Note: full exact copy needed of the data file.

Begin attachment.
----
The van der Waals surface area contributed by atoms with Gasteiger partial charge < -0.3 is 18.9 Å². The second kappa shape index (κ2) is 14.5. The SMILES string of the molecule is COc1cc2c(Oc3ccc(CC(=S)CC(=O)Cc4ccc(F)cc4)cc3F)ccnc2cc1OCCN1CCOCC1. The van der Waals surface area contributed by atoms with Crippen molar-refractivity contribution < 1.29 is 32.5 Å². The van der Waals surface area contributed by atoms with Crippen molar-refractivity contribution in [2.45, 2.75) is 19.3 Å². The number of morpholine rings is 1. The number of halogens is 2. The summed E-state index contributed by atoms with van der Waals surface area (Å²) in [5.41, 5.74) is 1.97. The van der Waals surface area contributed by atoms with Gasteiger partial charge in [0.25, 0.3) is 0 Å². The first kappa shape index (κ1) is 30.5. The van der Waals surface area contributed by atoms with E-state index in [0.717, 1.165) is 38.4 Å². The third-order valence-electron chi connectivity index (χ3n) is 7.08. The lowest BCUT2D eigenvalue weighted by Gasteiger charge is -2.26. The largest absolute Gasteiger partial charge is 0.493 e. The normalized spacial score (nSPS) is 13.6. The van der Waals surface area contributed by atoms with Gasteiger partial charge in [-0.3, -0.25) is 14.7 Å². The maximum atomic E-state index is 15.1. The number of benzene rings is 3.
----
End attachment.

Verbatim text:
The van der Waals surface area contributed by atoms with Gasteiger partial charge < -0.3 is 18.9 Å². The second kappa shape index (κ2) is 14.5. The SMILES string of the molecule is COc1cc2c(Oc3ccc(CC(=S)CC(=O)Cc4ccc(F)cc4)cc3F)ccnc2cc1OCCN1CCOCC1. The van der Waals surface area contributed by atoms with Crippen molar-refractivity contribution < 1.29 is 32.5 Å². The van der Waals surface area contributed by atoms with Crippen molar-refractivity contribution in [2.45, 2.75) is 19.3 Å². The number of morpholine rings is 1. The number of halogens is 2. The summed E-state index contributed by atoms with van der Waals surface area (Å²) in [5.41, 5.74) is 1.97. The van der Waals surface area contributed by atoms with Gasteiger partial charge in [0.25, 0.3) is 0 Å². The first kappa shape index (κ1) is 30.5. The van der Waals surface area contributed by atoms with E-state index in [0.717, 1.165) is 38.4 Å². The third-order valence-electron chi connectivity index (χ3n) is 7.08. The lowest BCUT2D eigenvalue weighted by Gasteiger charge is -2.26. The largest absolute Gasteiger partial charge is 0.493 e. The normalized spacial score (nSPS) is 13.6. The van der Waals surface area contributed by atoms with Gasteiger partial charge in [-0.3, -0.25) is 14.7 Å². The maximum atomic E-state index is 15.1. The number of benzene rings is 3.